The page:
kingdom would not, of course, overlook its industries.  In fact, they were

one of Napoleon's chief cares.  His policy was one of protection.  He

would have France make everything she wanted, and sell to her neighbors,

but never buy from them.  To simulate the manufactories, which in 1799

were as nearly bankrupt as the public treasury, he visited the factories

himself to learn their needs.  He gave liberal orders, and urged, even

commanded, his associates to do the same.  At one time, anxious to aid the

batiste factories of Flanders, he tried to force Josephine to give up

cotton goods and to set the fashion in favor of the batistes; but she made

such an outcry that he was obliged to abandon the idea.  For the same

reason he wrote to his sister Eliza: "I beg that you will allow your court

to wear nothing but silks and cambrics, and that you will exclude all

cottons and muslins, in order to favor French industry."

 

     Frequently he would take goods on consignment, to help a struggling

factory.  Rather than allow a manufactory to be idle, he would advance a

large sum of money, and a quantity of its products would be put under

government control.  After the battle of Eylau, Napoleon sent one million

six hundred thousand francs to Paris, to be used in this way.

 

     To introduce cotton-making into the country was one of his chief

industrial ambitions.  At the beginning of the century it was printed in

all the factories of France, but nothing more.  He proposed to the Council

of State to prohibit the importation of cotton thread and the woven goods.

There was a strong opposition, but he carried his point.

 

     "As a result," said Napoleon to Las Cases complacently, "we possess

the three branches, to the immense advantage of our population and to the

detriment and sorrow of the English; which proves that, in administration

as in war, one must exercise character. . . . I occupied myself no less in

encouraging silks.  As Emperor, and King of Italy, I counted one hundred

and twenty millions of income from the silk harvest."

 

     In a similar way he encouraged agriculture; especially was he anxious

that France should raise all her own articles of diet.  He had Berthollet

look into maple and turnip sugar, and he did at last succeed in persuading

the people to use beet sugar; though he never convinced them that Swiss

tea equalled Chinese, or that chicory was as good as coffee.

 

     The works he insisted should be carried on in regard to roads and

public buildings were of great importance.  There was need that something

be done.

 

     "It is impossible to conceive, if one had not been a witness of it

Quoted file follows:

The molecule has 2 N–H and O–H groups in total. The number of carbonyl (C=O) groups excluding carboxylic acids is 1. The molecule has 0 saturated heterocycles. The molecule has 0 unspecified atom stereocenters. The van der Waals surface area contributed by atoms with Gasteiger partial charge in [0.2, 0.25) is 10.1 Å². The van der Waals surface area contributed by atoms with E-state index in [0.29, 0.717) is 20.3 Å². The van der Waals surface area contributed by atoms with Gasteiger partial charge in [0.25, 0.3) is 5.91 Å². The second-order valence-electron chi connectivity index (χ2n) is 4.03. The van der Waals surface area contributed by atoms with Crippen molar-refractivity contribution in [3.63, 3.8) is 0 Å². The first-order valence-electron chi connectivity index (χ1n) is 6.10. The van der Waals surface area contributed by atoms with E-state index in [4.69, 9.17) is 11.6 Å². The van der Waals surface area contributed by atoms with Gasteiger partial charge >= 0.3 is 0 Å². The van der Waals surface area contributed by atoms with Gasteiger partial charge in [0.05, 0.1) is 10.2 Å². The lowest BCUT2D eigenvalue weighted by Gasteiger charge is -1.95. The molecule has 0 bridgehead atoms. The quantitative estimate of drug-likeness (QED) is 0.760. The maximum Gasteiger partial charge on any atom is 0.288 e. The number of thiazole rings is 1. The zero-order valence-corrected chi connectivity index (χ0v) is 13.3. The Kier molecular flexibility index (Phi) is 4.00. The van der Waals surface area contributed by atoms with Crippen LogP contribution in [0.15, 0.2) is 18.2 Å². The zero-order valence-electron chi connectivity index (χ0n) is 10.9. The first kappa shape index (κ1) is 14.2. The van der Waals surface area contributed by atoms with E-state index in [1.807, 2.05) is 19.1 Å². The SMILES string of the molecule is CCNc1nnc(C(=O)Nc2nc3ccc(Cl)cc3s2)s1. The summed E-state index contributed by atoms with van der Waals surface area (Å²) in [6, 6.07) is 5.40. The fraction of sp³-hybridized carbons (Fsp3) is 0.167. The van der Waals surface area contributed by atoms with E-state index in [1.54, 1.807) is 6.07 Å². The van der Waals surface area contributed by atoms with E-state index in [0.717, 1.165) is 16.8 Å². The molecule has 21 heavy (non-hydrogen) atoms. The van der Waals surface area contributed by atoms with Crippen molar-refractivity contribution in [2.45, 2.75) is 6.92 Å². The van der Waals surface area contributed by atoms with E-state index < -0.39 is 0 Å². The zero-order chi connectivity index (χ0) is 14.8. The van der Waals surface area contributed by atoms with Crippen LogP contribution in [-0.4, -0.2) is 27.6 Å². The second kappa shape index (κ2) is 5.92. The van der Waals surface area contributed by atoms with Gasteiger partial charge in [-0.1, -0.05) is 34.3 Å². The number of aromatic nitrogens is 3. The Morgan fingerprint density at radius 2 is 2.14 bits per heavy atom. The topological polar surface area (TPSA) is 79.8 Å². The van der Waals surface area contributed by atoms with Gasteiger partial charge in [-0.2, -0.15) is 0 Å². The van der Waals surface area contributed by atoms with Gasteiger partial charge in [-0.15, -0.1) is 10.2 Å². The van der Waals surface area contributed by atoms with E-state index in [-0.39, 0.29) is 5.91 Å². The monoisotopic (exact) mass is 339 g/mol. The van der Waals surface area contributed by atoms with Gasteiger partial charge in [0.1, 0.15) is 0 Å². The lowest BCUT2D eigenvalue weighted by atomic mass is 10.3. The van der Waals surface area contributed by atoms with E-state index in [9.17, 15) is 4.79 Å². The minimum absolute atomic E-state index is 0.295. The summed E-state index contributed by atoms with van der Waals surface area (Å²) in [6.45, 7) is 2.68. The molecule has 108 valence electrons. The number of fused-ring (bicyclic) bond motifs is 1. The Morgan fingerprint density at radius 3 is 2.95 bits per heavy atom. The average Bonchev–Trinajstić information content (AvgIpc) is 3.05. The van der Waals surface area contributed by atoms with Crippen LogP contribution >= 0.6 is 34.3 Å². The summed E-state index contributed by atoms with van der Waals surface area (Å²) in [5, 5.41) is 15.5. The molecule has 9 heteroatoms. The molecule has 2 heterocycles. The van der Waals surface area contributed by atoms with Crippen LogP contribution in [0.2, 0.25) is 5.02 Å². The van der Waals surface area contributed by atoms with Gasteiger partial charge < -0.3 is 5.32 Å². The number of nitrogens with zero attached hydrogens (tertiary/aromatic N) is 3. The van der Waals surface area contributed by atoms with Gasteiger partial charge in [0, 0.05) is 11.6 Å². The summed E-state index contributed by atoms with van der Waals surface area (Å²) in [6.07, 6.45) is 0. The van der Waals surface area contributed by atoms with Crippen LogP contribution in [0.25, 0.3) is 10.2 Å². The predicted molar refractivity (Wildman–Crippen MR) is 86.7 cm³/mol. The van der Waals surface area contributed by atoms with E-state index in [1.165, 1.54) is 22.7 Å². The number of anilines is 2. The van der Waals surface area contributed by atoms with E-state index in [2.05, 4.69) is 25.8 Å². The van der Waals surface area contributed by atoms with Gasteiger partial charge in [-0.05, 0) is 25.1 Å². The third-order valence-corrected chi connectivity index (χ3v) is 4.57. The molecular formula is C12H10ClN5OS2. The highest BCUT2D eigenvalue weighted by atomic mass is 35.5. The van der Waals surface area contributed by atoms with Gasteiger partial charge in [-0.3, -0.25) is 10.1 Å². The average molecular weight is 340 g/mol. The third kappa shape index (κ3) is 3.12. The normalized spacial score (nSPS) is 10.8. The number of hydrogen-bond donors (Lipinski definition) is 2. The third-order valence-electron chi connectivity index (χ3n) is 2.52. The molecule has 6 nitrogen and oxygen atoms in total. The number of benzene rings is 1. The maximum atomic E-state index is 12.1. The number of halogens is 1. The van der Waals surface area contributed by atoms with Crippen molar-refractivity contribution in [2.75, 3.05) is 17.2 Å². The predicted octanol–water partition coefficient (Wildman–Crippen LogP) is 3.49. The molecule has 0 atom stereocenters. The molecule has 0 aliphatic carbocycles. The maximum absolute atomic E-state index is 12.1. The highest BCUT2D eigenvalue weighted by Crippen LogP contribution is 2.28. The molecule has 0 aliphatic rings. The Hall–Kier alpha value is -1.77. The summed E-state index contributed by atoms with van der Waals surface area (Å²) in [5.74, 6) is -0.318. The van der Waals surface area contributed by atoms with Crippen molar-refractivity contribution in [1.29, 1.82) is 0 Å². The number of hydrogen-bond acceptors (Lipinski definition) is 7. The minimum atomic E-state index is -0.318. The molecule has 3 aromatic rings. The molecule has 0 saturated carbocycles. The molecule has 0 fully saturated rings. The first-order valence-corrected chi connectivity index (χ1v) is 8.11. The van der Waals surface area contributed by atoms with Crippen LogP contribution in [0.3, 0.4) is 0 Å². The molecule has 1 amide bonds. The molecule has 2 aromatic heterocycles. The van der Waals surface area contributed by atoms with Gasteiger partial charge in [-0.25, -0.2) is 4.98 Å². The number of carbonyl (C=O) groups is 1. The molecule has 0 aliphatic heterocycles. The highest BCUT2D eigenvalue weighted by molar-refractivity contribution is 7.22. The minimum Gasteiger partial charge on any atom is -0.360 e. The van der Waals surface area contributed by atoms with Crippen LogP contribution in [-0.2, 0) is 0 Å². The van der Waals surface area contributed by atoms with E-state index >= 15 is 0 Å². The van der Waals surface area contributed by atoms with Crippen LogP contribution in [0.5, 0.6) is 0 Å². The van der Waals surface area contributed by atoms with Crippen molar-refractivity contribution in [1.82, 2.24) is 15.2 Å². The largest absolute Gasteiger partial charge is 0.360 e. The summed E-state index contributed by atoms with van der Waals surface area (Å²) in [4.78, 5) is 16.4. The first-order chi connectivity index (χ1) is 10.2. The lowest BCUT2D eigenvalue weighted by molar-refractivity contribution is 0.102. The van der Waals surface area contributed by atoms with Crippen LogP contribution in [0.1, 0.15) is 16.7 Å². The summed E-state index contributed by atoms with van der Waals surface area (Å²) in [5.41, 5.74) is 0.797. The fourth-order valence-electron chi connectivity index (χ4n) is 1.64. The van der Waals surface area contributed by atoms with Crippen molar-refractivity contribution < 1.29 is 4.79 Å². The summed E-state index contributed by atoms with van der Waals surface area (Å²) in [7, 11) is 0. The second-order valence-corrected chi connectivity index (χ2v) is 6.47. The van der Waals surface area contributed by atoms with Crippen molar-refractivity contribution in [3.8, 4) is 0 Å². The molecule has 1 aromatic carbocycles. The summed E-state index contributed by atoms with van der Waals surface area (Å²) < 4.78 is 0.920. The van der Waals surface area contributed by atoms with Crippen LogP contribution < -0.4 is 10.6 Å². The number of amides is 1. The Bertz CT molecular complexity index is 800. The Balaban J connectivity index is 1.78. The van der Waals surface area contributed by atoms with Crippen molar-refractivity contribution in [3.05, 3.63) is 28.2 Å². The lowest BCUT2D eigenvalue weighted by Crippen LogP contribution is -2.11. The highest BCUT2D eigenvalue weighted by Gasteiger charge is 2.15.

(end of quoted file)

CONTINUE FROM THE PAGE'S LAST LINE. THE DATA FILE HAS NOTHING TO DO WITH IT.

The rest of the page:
before and after the 18th Brumaire [said the chancellor Pasquier], of the

widespread ruin wrought by the Revolution. . . .  There were hardly two or

three main roads [in France] in a fit condition for traffic; not a single

one was there, perhaps, wherein was not found some obstacle that could not

be surmounted without peril.  With regard to the ways of internal

communication, they had been indefinitely suspended.  The navigation of

rivers and canals was no longer feasible.

 

     "In all directions, public buildings, and those monuments which

represent the splendor of the state, were falling into decay.  It must

fain be admitted that if the work of destruction had been prodigious, that

of restoration was no less so.  Everything was taken hold of at one and

the same time, and everything progressed with a like rapidity.  Not only

was it resolved to restore all that required restoring in various parts of

the country, in all parts of the public service, but new, grand, beautiful

and useful works were decided upon, and many were brought to a happy

termination.  This certainly constitutes one of the most brilliant sides

of the consular and imperial regime."

 

     In Paris alone vast improvements were made.  Napoleon began the Rue

de Rivoli, built the wing connecting the Tuileries and the Louvre, erected

the triumphal arch of the Carrousel, the Arc de Triomphe at the head of

the Champs Elysees, the Column Vendome, the Madeleine, began the Bourse,

built the Pont d'Austerlitz, and ordered, commenced, or finished, a number

of minor works of great importance to the city.  The markets interested

him particularly.  "Give all possible care to the construction of the

markets and to their healthfulness, and to the beauty of the Halle-aux-

bles and of the Halle-aux-vins.  The people, too, must have their Louvre."